The fact that Dodd declined to jettison the fund shows that he and Reid clearly believed they had the upper hand in the political debate.

Dodd said Wednesday that he could not give more ground to Banking Committee ranking member Richard Shelby (R-Ala.) in private talks and said the 1,400-plus-page measure should come to the floor for senators to debate and change through amendments.

“They have been productive talks, but I cannot agree to his desire to weaken consumer protections, given the enormous abuses we have seen,” Dodd said in a Wednesday afternoon statement. “It is time for this debate to begin. And it must be a serious, vigorous debate. It is time for the Senate to operate as the Senate should.”

Senate Republican centrists began to soften their stance against the bill Tuesday.

Retiring Sen. George Voinovich (R-Ohio) told reporters that he planned eventually to vote to begin debate on the Senate bill, undercutting somewhat Shelby’s ability to prolong talks for several weeks, as some Republicans wanted.

On Wednesday morning, Sens. Bob Corker (R-Tenn.) and Susan Collins (R-Maine) also signaled they were getting ready to allow the Wall Street reform debate to begin.

Corker said in a CNBC television interview Wednesday morning that “there’s no question the bill will come to the floor.”


Collins, another important swing vote, said on MSNBC that if Dodd and Shelby failed to reach a broad agreement, “we should proceed” with floor consideration of a bill.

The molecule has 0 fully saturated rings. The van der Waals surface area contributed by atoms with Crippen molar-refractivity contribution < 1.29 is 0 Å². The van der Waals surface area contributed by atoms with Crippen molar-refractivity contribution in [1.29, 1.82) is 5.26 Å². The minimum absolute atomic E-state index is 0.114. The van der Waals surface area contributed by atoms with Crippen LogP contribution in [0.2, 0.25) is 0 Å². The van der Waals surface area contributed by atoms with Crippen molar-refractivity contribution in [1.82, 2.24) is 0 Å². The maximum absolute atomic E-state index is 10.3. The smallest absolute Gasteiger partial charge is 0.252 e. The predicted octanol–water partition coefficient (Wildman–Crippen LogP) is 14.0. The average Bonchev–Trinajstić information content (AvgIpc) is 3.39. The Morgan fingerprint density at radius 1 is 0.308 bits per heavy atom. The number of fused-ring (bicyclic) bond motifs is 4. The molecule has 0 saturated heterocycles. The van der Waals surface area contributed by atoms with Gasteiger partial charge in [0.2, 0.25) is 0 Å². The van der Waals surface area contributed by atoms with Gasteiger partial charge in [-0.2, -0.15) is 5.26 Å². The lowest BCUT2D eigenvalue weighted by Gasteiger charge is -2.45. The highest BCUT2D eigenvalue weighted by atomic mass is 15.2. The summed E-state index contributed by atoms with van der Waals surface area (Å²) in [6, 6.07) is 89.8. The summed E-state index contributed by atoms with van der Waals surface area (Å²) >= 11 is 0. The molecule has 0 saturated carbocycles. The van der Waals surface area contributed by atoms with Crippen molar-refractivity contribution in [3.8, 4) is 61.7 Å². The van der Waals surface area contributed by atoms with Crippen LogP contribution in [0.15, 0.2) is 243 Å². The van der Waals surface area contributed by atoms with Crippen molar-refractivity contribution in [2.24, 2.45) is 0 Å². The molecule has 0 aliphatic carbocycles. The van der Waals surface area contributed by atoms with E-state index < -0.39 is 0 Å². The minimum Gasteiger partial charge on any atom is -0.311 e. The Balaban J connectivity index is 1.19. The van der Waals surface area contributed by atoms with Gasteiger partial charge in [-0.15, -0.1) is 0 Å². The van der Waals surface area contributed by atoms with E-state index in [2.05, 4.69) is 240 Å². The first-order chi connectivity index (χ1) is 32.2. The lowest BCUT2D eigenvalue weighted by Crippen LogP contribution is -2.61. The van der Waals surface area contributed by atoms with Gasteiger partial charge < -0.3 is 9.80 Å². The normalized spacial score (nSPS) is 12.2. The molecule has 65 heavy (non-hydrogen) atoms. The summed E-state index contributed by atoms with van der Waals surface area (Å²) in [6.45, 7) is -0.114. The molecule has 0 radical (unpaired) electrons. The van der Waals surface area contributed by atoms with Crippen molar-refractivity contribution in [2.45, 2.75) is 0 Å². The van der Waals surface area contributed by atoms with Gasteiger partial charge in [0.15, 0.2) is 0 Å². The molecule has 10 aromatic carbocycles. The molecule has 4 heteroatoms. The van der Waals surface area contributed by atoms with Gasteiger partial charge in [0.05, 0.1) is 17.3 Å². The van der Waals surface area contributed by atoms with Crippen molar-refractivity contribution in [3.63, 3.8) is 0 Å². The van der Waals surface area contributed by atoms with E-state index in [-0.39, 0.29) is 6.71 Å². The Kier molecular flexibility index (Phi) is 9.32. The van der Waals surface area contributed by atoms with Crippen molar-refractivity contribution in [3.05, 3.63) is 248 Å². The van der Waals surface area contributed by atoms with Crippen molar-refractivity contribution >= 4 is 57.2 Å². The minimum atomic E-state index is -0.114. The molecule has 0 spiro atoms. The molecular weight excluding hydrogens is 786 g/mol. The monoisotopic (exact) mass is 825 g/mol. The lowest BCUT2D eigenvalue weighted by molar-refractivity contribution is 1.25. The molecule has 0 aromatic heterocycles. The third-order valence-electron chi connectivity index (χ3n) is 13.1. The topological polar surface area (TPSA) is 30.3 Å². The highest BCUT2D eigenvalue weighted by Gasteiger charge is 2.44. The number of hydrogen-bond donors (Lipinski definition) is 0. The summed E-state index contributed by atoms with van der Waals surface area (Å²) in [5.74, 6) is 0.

Democrats had accused Republicans of trying to negotiate the bill in the dark, behind closed doors, instead of publicly on the Senate floor, flipping an argument the GOP used effectively during the healthcare debate.

Shelby said negotiations hit an impasse and cited his concerns over a new consumer financial protection office Democrats designed to crack down on predatory lending.

“This bill still contains a sprawling new consumer protection bureau that will find and force its way into facets of our economy that had nothing to do with the housing crisis,” he said.

Republicans say the bill is so broadly drafted that auto dealers and other businesses could become ensnared in new federal regulations.

But Dodd emphatically disputed that concern in a press conference.

“If they’re a finance company, if their principal business is in financial finances and products, [they] are covered by this bill,” Dodd said. “If you’re just a business that has a loan process … you’re not covered by the consumer financial protection [bureau].”

GOP opposition to the Wall Street reform debate began to look more politically risky after Democrats released internal e-mails from Goldman Sachs suggesting the prominent bank had sold clients assets it knew to be toxic.

On Tuesday, Sen. Carl Levin (D-Mich.), chairman of the Permanent Subcommittee on Investigations, grilled Fabrice Tourre, a Goldman executive named by the Securities and Exchange Commission in a fraud suit.


Silla Brush contributed to this article.